D.C. Office Opens for International AIDS Conference 2012; Visa Questions Remain
February 28, 2011
Today the International AIDS Society announced the opening of its Washington, D.C. coordination office for the 2012 International AIDS Conference.
More than 20,000 people from 200 countries are expected to descend on the U.S. capital for AIDS 2012, as the conference was titled by IAS. The biennial convention is the world's largest gathering of people working to respond to HIV, and has an enormous role in shaping the international response to the virus.
AIDS activists in Washington, D.C. have said repeatedly that they hope the conference's placement in their city will force local leaders to take major steps to address the capital's own HIV/AIDS crisis. There's some hope this could actually happen: On Wednesday, D.C. Mayor Vincent Gray announced the creation of a Mayor's Commission on HIV/AIDS. The commission will address ways to reduce the infection rate in the city and increase accessibility to treatment for residents living with the virus.
D.C. AIDS organizations have formed the AIDS 2012 D.C. Community Coalition to use ramped-up international attention to create substantive change in the city's epidemic.
Three percent of D.C. residents are known to be living with HIV/AIDS. Nationally, that number is just .35 percent. "For too long, D.C. leaders have been able to kick the can down the road when it comes to AIDS. We think AIDS 2010 will be an effective motivator," said Christine Campbell, coalition cochair and Housing Works' vice president for national advocacy and organizing.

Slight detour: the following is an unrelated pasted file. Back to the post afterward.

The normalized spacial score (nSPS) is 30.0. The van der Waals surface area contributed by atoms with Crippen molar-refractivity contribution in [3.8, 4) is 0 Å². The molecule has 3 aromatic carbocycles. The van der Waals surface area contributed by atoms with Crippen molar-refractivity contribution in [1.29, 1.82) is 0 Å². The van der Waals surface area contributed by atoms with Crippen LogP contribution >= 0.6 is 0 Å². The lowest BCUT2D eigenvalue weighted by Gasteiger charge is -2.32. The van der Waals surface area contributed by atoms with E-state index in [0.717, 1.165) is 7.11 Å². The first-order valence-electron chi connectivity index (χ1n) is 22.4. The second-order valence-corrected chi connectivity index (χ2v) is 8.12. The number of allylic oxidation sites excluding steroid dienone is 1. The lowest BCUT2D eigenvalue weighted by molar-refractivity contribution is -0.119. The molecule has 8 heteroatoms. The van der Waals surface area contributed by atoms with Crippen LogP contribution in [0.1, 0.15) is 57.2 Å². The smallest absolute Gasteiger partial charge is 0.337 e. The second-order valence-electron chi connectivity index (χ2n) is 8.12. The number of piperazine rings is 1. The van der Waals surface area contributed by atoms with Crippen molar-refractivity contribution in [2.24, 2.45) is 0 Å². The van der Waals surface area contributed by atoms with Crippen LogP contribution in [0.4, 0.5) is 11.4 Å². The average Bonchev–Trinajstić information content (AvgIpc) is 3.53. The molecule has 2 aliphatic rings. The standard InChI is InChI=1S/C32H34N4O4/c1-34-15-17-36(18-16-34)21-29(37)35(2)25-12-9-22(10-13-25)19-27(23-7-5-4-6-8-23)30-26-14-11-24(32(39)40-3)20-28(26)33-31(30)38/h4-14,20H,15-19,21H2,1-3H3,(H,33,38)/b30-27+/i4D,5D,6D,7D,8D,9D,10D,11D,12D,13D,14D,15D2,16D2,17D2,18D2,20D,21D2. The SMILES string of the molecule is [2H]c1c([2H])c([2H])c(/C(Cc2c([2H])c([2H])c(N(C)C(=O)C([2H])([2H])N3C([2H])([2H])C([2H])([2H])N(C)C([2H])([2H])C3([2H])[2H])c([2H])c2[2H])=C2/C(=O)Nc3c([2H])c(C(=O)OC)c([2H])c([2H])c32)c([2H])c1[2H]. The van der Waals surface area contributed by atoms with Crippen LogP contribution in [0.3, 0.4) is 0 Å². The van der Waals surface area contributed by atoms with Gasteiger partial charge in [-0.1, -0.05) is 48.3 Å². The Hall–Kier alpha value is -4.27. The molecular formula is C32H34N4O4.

There was no word in the release, however, on how IAS will ensure that all people who want to attend AIDS 2012 will be permitted into the U.S. Restrictions that make it difficult for drug users and sex workers to enter the country may prevent potential attendees from obtaining visas, threatening the efficacy of the conference.
Read the Release From the IAS
This article was provided by Housing Works. It is a part of the publication Housing Works AIDS Issues Update. Visit Housing Works' website to find out more about their activities, publications and services.
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